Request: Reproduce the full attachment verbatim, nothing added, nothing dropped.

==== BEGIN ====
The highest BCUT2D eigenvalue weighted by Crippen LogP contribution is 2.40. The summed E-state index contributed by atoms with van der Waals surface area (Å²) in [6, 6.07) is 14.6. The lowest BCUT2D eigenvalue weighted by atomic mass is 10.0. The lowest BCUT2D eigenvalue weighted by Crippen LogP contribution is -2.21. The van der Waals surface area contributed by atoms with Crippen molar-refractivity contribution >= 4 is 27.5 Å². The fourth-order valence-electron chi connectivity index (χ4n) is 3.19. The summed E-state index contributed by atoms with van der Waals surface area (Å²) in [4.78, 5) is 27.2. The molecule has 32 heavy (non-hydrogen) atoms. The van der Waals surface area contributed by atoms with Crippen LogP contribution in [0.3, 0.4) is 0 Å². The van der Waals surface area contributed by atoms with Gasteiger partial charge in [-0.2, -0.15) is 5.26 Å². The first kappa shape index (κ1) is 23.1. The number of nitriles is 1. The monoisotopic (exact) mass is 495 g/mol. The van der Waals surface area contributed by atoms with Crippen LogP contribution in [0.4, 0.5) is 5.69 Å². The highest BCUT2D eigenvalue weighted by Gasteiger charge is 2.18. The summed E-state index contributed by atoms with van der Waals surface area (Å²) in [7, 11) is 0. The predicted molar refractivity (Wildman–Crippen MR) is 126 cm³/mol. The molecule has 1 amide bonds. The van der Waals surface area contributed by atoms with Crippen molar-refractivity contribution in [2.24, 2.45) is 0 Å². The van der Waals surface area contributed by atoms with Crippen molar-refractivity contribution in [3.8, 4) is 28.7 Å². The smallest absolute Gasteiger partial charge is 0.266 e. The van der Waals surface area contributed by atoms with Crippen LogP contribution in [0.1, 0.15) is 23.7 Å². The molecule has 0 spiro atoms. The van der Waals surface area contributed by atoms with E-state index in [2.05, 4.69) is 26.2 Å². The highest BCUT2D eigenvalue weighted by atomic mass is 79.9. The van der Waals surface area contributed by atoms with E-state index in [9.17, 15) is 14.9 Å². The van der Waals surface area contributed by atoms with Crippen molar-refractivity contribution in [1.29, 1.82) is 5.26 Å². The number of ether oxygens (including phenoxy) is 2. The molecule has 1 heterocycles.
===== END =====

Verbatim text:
The highest BCUT2D eigenvalue weighted by Crippen LogP contribution is 2.40. The summed E-state index contributed by atoms with van der Waals surface area (Å²) in [6, 6.07) is 14.6. The lowest BCUT2D eigenvalue weighted by atomic mass is 10.0. The lowest BCUT2D eigenvalue weighted by Crippen LogP contribution is -2.21. The van der Waals surface area contributed by atoms with Crippen molar-refractivity contribution >= 4 is 27.5 Å². The fourth-order valence-electron chi connectivity index (χ4n) is 3.19. The summed E-state index contributed by atoms with van der Waals surface area (Å²) in [4.78, 5) is 27.2. The molecule has 32 heavy (non-hydrogen) atoms. The van der Waals surface area contributed by atoms with Crippen LogP contribution in [0.3, 0.4) is 0 Å². The van der Waals surface area contributed by atoms with Gasteiger partial charge in [-0.2, -0.15) is 5.26 Å². The first kappa shape index (κ1) is 23.1. The number of nitriles is 1. The monoisotopic (exact) mass is 495 g/mol. The van der Waals surface area contributed by atoms with Crippen LogP contribution in [0.4, 0.5) is 5.69 Å². The highest BCUT2D eigenvalue weighted by Gasteiger charge is 2.18. The summed E-state index contributed by atoms with van der Waals surface area (Å²) in [7, 11) is 0. The predicted molar refractivity (Wildman–Crippen MR) is 126 cm³/mol. The molecule has 1 amide bonds. The van der Waals surface area contributed by atoms with Crippen molar-refractivity contribution in [2.24, 2.45) is 0 Å². The van der Waals surface area contributed by atoms with Crippen molar-refractivity contribution in [3.8, 4) is 28.7 Å². The smallest absolute Gasteiger partial charge is 0.266 e. The van der Waals surface area contributed by atoms with Crippen LogP contribution in [0.1, 0.15) is 23.7 Å². The molecule has 0 spiro atoms. The van der Waals surface area contributed by atoms with E-state index in [2.05, 4.69) is 26.2 Å². The highest BCUT2D eigenvalue weighted by atomic mass is 79.9. The van der Waals surface area contributed by atoms with E-state index in [9.17, 15) is 14.9 Å². The van der Waals surface area contributed by atoms with Crippen molar-refractivity contribution in [1.29, 1.82) is 5.26 Å². The number of ether oxygens (including phenoxy) is 2. The molecule has 1 heterocycles.